Ethnic Rioting Kills 3 In Restive Region-Washington Post

World Digest

Monday, July 6, 2009



Washington Times Reporter Released

Iran said Sunday that it has released a British-Greek journalist detained for two weeks during its post-election crackdown as opposition forces pressing their claims of fraud called for parliament to dismiss President Mahmoud Ahmadinejad.

The freelance reporter for the Washington Times, Iason Athanasiadis, was accused of “illegal activities” during the protests that followed the June 12 presidential election. He was thought to be the only journalist without Iranian citizenship among the hundreds of journalists, bloggers and activists detained.

Greece’s Foreign Ministry confirmed his release and said he would leave Iran “within the day.”

The government’s crackdown has quelled days of deadly street unrest, but authorities are still grappling with how to handle the fallout from an election that has exposed divisions in the streets and in the clerical leadership. The opposition has claimed widespread election fraud and has asserted that opposition leader Mir Hossein Mousavi is the true winner, not Ahmadinejad.

— Associated Press



Ethnic Rioting Kills 3 In Restive Region

Three people died in rioting in China’s restive far west Xinjiang region, state media reported, in a confrontation that underscored the tense divide there between Han Chinese and the Uighur ethnic minority.

The official New China News Agency said rioters “illegally gathered in several downtown places and engaged in beating, smashing, looting and burning” in the regional capital, Urumqi.

The dead were “three ordinary people of the Han ethnic group,” the news agency said. It did not say how they died.

Nor did the official reports specify the ethnicity of those involved in the unrest or the reasons behind it. Calls to the Xinjiang government spokesman’s office and Urumqi police were not answered.

But other sources said the clash involved members of the Uighur community, many of whom resent the Chinese presence in the region, and the cultural and religious controls imposed by China’s ruling Communist Party.

Many Uighurs complain they are marginalized economically and politically in their own land, which has rich mineral and natural gas reserves.

— Reuters



2 British Soldiers Die In Insurgent Attacks

Insurgent attacks killed two British soldiers in the southern Afghanistan region where thousands of U.S. Marines pushed forward with the American military’s biggest anti-Taliban offensive since the hard-line Islamist regime was toppled in late 2001.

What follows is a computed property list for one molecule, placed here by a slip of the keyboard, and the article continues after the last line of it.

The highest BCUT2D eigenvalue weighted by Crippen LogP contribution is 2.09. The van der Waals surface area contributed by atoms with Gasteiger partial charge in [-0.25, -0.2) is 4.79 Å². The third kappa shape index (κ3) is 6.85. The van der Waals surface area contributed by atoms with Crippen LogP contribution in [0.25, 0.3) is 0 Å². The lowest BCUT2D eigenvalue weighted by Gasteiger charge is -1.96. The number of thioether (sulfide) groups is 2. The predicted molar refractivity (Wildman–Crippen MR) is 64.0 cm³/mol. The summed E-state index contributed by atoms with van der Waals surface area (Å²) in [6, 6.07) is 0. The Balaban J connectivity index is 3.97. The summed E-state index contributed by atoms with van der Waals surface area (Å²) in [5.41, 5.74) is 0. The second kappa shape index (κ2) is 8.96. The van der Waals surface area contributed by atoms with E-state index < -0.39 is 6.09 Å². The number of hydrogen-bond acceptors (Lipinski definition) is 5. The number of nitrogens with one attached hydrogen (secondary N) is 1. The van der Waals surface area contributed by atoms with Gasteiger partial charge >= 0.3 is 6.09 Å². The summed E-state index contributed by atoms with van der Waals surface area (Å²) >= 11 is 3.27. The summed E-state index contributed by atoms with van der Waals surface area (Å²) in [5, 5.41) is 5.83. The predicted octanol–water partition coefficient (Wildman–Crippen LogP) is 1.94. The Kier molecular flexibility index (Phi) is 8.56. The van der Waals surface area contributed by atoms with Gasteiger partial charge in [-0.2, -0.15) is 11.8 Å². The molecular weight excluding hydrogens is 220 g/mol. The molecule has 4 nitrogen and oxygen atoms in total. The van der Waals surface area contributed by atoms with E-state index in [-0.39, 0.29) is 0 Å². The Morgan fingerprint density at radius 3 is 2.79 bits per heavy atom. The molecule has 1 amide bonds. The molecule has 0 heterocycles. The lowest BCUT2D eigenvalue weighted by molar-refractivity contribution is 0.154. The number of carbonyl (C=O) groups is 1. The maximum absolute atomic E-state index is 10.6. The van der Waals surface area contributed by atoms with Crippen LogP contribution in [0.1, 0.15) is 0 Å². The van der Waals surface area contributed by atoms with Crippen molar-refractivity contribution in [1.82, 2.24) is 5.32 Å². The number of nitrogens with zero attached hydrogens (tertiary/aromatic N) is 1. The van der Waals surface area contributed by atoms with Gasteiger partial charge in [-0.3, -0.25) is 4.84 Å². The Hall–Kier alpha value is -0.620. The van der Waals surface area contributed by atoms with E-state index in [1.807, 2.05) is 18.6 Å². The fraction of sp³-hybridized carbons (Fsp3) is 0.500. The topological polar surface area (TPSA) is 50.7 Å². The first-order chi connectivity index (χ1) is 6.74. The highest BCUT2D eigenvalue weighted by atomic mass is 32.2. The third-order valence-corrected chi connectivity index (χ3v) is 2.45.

The deaths came as gunmen in the east abducted 16 mine clearers working for the United Nations.

A rocket-propelled-grenade attack killed a soldier near Gereshk in Helmand province Saturday, and a roadside bomb killed another soldier nearby on the same day, the British Defense Ministry said Sunday. A total of 173 British personnel have died in Afghanistan since 2001.

— Associated Press



Exit Polls Show Win For Right-Wing Party

Bulgaria’s right-wing opposition party won Sunday’s parliamentary election by a wide margin over the corruption-tainted governing Socialist coalition, according to two exit polls.

Official election results are not expected until Monday, but Sofia Mayor Boiko Borisov, leader of the right-wing Citizens for European Development of Bulgaria, said his party expects to lead the nation, with him serving as prime minister.

“I will take the responsibility to lead the next government,” Borisov said in a television interview.

His party did not appear to win an outright majority, and Borisov seemed to acknowledge that by saying he will await the final results to determine whether he will need to form a coalition government.

— Associated Press



Bomb Blasts in Mosul And Baqubah Kill 2

Attackers targeted police patrols in the northern Iraqi city of Mosul, killing a police officer with a grenade and injuring 14 people in a car bomb blast, authorities said.

Separately, bombs in Baqubah, northeast of Baghdad, killed one civilian and injured 14 others, police said.

The attacks highlight how the two cities remain hubs of insurgent activity despite big security gains in Iraq. American combat troops completed a withdrawal from Iraqi cities on June 30, ahead of a full U.S. withdrawal by the end of 2011.

In Mosul, police and medical officials said the grenade attacks also injured six people, including two police.

— Associated Press

At Least 22 Die in Flooding in Vietnam: More heavy rain is forecast to strike mountainous northern Vietnam on Monday after floods and landslides last week killed 22 people and left 14 others missing, the government said.

Thirteen people died in Bac Kan province and another 10 were missing as their homes were buried in landslides triggered by heavy rains late last Friday, the government said in its updated disaster report.

— Reuters


Comments are closed.